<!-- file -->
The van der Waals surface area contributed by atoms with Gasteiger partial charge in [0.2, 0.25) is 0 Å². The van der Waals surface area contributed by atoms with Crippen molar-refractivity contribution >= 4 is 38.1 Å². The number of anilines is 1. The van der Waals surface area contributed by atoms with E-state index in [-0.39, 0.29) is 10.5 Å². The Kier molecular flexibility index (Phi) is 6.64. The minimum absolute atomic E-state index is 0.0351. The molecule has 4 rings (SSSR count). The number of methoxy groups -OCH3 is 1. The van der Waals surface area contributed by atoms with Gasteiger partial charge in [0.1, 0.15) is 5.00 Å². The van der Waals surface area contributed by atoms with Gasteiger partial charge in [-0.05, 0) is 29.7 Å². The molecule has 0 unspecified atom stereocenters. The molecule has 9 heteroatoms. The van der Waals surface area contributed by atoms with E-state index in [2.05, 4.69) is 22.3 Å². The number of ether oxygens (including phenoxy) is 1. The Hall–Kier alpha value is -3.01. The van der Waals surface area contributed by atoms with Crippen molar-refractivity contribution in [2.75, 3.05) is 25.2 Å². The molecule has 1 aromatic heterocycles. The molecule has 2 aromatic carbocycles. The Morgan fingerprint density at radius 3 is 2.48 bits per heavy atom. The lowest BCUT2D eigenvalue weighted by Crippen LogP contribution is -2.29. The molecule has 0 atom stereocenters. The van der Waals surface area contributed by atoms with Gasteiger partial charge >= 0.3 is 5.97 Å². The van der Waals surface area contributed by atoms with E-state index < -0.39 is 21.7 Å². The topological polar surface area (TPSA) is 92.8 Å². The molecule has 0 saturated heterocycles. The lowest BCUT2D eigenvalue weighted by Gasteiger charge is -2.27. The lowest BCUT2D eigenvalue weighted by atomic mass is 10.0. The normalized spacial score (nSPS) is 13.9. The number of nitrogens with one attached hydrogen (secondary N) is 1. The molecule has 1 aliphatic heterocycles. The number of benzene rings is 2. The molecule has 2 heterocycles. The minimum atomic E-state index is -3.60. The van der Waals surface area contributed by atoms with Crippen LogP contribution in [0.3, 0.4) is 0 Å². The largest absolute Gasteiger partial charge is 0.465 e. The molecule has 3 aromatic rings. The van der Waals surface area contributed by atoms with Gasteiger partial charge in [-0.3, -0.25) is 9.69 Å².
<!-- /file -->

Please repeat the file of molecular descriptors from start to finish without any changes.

The van der Waals surface area contributed by atoms with Gasteiger partial charge in [0.2, 0.25) is 0 Å². The van der Waals surface area contributed by atoms with Crippen molar-refractivity contribution >= 4 is 38.1 Å². The number of anilines is 1. The van der Waals surface area contributed by atoms with E-state index in [-0.39, 0.29) is 10.5 Å². The Kier molecular flexibility index (Phi) is 6.64. The minimum absolute atomic E-state index is 0.0351. The molecule has 4 rings (SSSR count). The number of methoxy groups -OCH3 is 1. The van der Waals surface area contributed by atoms with Gasteiger partial charge in [0.1, 0.15) is 5.00 Å². The van der Waals surface area contributed by atoms with Gasteiger partial charge in [-0.05, 0) is 29.7 Å². The molecule has 0 unspecified atom stereocenters. The molecule has 9 heteroatoms. The van der Waals surface area contributed by atoms with E-state index in [2.05, 4.69) is 22.3 Å². The number of ether oxygens (including phenoxy) is 1. The Hall–Kier alpha value is -3.01. The van der Waals surface area contributed by atoms with Crippen molar-refractivity contribution in [2.75, 3.05) is 25.2 Å². The molecule has 1 aromatic heterocycles. The molecule has 2 aromatic carbocycles. The Morgan fingerprint density at radius 3 is 2.48 bits per heavy atom. The lowest BCUT2D eigenvalue weighted by Crippen LogP contribution is -2.29. The molecule has 0 atom stereocenters. The van der Waals surface area contributed by atoms with Gasteiger partial charge >= 0.3 is 5.97 Å². The van der Waals surface area contributed by atoms with E-state index < -0.39 is 21.7 Å². The topological polar surface area (TPSA) is 92.8 Å². The molecule has 0 saturated heterocycles. The lowest BCUT2D eigenvalue weighted by Gasteiger charge is -2.27. The lowest BCUT2D eigenvalue weighted by atomic mass is 10.0. The normalized spacial score (nSPS) is 13.9. The number of nitrogens with one attached hydrogen (secondary N) is 1. The molecule has 1 aliphatic heterocycles. The number of benzene rings is 2. The molecule has 2 heterocycles. The minimum atomic E-state index is -3.60. The van der Waals surface area contributed by atoms with Crippen LogP contribution in [0.3, 0.4) is 0 Å². The largest absolute Gasteiger partial charge is 0.465 e. The molecule has 3 aromatic rings. The van der Waals surface area contributed by atoms with Gasteiger partial charge in [-0.3, -0.25) is 9.69 Å².